No Man's Land

by QuitNet team member Corrie Mook

If you’re early in your quit, you may someday find yourself in the midst of the proverbial “No Man’s Land.” Roughly marked as the period between the first and fourth months, many say this can be one of the most challenging times. As the thrill of making it past the first weeks ends, the support from family and friends may also wane. Yet some still experience cravings now and again, which can feel frustrating and defeating. Is there a way out of No Man’s Land?

Thankfully, there is. Here’s how a few QuitNet members described their emotions around this time, and how they learned to keep their quit in the midst of it:

@Robert B: NML [No Man’s Land] was very tough for me. I came out of it around 5 months, roughly. For me, it was typified by "will I ever feel whole/normal/happy again?" kind of thoughts. I also had a couple of rogue days where it seemed that I had craves which lasted for hours. I was really honest about it here, and that helped. It was hard to hit the big red button when you're at 150 days or w/e, but my quit meant way too much to me. Humility and faith in coming out the other side kept me smoke-free. The last couple months have been smooth sailing, so I'm ever so glad I did.

@Kathy H: ...Please, PLEASE bear with it a little longer. It will be worth it. It truly is a hard transition for some of us to go from the elation of "Oh my gosh, I'm doing it!" to "Why do I continue to torture myself?" There's another transition on its way - please wait for it.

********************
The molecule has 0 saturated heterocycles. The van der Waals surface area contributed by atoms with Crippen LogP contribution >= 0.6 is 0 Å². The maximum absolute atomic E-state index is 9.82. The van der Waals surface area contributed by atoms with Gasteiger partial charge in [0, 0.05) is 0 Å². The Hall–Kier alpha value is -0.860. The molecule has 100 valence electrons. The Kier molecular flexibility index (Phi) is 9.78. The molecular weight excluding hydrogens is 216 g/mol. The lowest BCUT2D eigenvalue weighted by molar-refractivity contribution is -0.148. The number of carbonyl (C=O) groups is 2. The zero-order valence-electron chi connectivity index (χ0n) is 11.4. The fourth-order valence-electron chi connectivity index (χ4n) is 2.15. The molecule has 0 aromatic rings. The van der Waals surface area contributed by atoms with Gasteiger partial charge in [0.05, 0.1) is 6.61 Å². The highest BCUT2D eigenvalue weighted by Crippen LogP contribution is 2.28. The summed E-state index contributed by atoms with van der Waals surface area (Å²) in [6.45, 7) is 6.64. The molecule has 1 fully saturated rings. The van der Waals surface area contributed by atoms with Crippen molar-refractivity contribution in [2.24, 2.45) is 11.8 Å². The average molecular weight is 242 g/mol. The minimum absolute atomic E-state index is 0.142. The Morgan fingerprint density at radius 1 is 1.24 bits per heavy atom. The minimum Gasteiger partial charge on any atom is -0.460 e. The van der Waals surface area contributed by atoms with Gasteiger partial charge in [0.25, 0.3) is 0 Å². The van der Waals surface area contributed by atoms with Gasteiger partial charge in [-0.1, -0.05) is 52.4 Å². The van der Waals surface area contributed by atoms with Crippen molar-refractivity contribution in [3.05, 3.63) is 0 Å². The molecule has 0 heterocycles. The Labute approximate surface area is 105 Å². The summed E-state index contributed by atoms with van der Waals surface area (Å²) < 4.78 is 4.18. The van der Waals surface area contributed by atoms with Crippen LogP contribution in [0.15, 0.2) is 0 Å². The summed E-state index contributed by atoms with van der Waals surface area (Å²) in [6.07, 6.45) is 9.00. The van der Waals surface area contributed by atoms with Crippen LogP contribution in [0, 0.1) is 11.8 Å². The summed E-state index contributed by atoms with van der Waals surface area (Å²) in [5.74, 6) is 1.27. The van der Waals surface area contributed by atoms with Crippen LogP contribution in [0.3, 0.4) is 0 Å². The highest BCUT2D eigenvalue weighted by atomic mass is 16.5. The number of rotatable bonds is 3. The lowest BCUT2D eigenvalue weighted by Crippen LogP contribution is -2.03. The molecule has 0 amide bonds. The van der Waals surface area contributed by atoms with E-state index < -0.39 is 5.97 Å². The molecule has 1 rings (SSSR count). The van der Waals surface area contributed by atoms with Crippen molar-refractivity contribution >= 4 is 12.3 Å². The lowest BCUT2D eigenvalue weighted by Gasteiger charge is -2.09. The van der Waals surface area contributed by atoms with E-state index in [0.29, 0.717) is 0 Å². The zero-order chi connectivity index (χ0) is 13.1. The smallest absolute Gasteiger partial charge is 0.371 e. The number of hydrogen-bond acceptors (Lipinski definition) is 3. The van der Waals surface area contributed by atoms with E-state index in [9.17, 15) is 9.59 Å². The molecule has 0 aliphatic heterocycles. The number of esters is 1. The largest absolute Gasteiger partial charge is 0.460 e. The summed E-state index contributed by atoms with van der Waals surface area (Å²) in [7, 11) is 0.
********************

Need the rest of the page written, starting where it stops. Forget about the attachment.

@Toni W: ...I lost 2 previous quits around 70 days. I felt miserable the whole time too and envied those happy quitters who seemed to be rising above it all. It's a terrible addiction that was a real source of mood control for me. Without the smoke screen, I was in rough shape for quite a while. This last quit, I talked to my doctor and got some help so my mood didn't completely do me in. Smoking and depression go hand in hand for many folks.

Whether it means talking with your doctor, revisiting some of your previous coping strategies, or staying close to your friends at QuitNet, the road through No Man’s Land can end. Thousands of QuitNet members have made it through the ups and downs of the first year and stopped smoking for good.

Take comfort from their words, and know that No Man’s Land is just a temporary place.